nature

Reformation

Feb 25, 2019
Ouchley
K. Ouchley

On the morning of December 20, 1987, I was working near the mainline Mississippi River levee in Tensas Parish. Waterfowl hunting season was ongoing, and I was prowling about in search of those who might violate federal laws that protect the long-term well-being of migratory ducks and geese. Before daylight, I walked a mile into a swampy, forested area that consisted of oak flats and meandering cypress sloughs. Palmetto blanketed the subtle ridges and drapes of Spanish moss hung motionless in the still, pre-dawn darkness.

Frog Poetry

Feb 18, 2019
Ouchley
K. Ouchley

There was a poetry slam going down at the pond this warm, winter morning. It was discernable when I first stepped out the front door of my house on the edge of the swamp. Since there are plenty of other water bodies nearby including a bayou and rising backwater, this venue seems to have been chosen expressly for the acoustics. Cajun chorus frogs, a dozen, a hundred or maybe a thousand of them had pulled out their combs and were dragging their amphibious thumbs across the teeth. The theme of the performance was obscure.

Falling Tree

Jan 8, 2019
Ouchley
K. Ouchley

The days of this tree are numbered and she won't likely last the winter.  This prognosis is not arboreal soothsaying but rather the physics involved in supporting upright tons of wood fiber.  Already she cants thirty degrees northwest and half her root system is embarrassingly exposed to all.  Erosion, that hissing wave of gravity-fueled fluid that drags the main channel of the Mississippi River dozens of lateral miles across its floodplain like a writhing cottonmouth, works 24/7 on Bayou D'Arbonne also.  It broke the anchor chains of this overcup oak.

Ouchley
K. Ouchley

Alligators did not welcome the recent spate of cold weather. The least-known aspect of alligator life history involves their behavior during the winter, especially in inland swamp habitat. In general, they retreat to dens in cold weather; but they do not hibernate. Instead, they brumate, a condition when the core temperature and other physiological processes decrease, but not to the extent that occurs in true hibernation.

Raw Land

Sep 25, 2018
Ouchley
K. Ouchley

No doubt landscapes tug on our psyche. Whether a snow-capped Colorado mountain or a shimmering gulf coast beach, our brains react to certain topographies in peculiar ways. We are all different in our feelings toward distinctive terrains – some attract, some are foreboding. For me there is a landscape in northeastern Louisiana that never fails to stir something below the surface of my consciousness.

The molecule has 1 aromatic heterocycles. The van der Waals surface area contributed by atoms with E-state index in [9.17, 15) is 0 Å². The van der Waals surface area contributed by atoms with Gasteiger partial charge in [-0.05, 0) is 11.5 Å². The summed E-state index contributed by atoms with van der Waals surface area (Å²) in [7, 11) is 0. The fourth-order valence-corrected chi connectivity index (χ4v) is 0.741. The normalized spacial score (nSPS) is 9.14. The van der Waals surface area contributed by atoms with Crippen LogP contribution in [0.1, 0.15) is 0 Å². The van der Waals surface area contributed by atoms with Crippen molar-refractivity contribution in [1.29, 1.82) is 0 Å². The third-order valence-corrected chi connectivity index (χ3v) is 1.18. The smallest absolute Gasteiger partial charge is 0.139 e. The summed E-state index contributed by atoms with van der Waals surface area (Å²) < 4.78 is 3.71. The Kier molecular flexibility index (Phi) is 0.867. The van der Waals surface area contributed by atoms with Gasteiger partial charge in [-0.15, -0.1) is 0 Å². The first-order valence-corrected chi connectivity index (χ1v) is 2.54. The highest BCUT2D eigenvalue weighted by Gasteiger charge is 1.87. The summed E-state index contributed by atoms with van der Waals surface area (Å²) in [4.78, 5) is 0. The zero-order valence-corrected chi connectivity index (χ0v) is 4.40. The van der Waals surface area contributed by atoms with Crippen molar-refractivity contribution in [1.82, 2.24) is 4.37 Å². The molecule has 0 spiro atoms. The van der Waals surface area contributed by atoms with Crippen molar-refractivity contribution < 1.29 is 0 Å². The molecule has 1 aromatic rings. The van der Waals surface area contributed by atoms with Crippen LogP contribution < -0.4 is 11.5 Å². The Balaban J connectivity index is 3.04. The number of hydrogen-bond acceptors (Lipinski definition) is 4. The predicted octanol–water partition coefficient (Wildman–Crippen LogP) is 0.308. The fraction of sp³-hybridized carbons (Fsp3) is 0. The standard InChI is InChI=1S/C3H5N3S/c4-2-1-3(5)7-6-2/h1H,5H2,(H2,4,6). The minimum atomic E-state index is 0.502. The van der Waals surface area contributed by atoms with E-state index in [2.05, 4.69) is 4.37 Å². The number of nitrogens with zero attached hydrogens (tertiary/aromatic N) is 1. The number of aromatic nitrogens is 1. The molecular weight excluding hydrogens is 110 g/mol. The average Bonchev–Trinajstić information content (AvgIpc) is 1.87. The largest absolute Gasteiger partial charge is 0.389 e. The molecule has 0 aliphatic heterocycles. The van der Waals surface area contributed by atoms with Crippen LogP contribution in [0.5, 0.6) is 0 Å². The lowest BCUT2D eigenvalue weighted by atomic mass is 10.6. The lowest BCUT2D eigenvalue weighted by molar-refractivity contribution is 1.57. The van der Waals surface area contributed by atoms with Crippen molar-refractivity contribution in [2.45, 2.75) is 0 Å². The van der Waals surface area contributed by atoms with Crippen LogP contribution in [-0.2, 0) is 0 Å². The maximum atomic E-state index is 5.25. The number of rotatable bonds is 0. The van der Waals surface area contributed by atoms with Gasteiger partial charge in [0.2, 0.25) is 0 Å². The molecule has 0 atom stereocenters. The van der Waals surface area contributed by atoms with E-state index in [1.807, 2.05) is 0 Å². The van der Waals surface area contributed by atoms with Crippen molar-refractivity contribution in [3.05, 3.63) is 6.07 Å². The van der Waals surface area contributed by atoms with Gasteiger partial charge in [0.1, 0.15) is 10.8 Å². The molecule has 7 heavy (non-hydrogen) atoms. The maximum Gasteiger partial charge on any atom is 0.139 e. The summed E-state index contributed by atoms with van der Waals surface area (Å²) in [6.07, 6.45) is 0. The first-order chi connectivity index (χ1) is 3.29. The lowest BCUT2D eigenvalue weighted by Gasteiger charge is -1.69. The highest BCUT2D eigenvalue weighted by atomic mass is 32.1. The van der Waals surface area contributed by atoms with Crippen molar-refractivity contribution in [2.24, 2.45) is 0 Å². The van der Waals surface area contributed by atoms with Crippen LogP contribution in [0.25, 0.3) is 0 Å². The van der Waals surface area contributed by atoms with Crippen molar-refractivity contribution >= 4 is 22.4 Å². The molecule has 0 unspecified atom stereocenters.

Fences

Sep 11, 2018
Ouchley
K. Ouchley

About a hundred yards north of my house in the dense woods, the remnants of an old fence can be seen running north-south over a sandy-clay hill on the edge of D'Arbonne Swamp. The forest looks the same on both sides of the rusty wire now, but it once enclosed a ten-acre field where my father chopped cotton as  a teenager. When boll weevils, armyworms, and worn out soil forced Union Parish hill-country cotton farmers to seek work in paper mills, chemical plants, and on pipelines, the field reverted to forest through natural plant succession.

 

September

Aug 30, 2018
Ouchley
K. Ouchley

In Louisiana, September is the season of winding down, of transition to better times. It is as if all things in the natural world are fed up with the necessary struggles to carry on in the heat and humidity of our subtropical summers. Within the trunks of white oaks and black hickories, the growth rings of summer wood form a defined edge. The trees stop growing. Buckeyes have long since lost their leaves and those of black gum flame scarlet in protest.

Leoniods and Leave No Trace

Nov 16, 2017
https://www.fws.gov/refuge/Black_Bayou_Lake/multimedia/Black_Bayou_Lake_Photo_Gallery.html

Subaru's Leave No Trace Traveling Trainings have made their way to Louisiana to help promote outdoor ethics and safe interactions with wildlife. The trainers, Amanda Jameson and Junaid Dawad, will be at the Black Bayou Wildlife Refuge on Friday, November 17, at 6:30 p.m. and Saturday, November 18, from 10 a.m. to 12 p.m.

Celebrating 20 Years with Black Bayou

Jun 7, 2017
Black Bayou Wildlife Refuge / https://www.facebook.com/groups/55588469461/

Saturday June 17th, the Black Bayou Lake National Wildlife Refuge is celebrating its 20th anniversary at the refuge. The celebration will be held from 10:00 a.m. to 1:00 p.m. with interactive activities for children and adults.

Black Bayou became a refuge in 1997 and has been serving the community by providing a scenic place for families to enjoy the wildlife and learn about Louisiana's biodiversity. The refuge has 5,000 acres of wildlife including 2,500 acres of lake. Visitors can walk the trails, go hunting or fishing, and admire the wildflower fields at the refuge.

Fighting the Invaders

Feb 22, 2017
Christopher Foster / Black Bayou

Thursday, February 23rd Black Bayou National Wildlife Refuge's forester, Chris Foster, will be giving a talk on local invasive species. The talk will begin at 7:00 p.m. in the Black Bayou education center.

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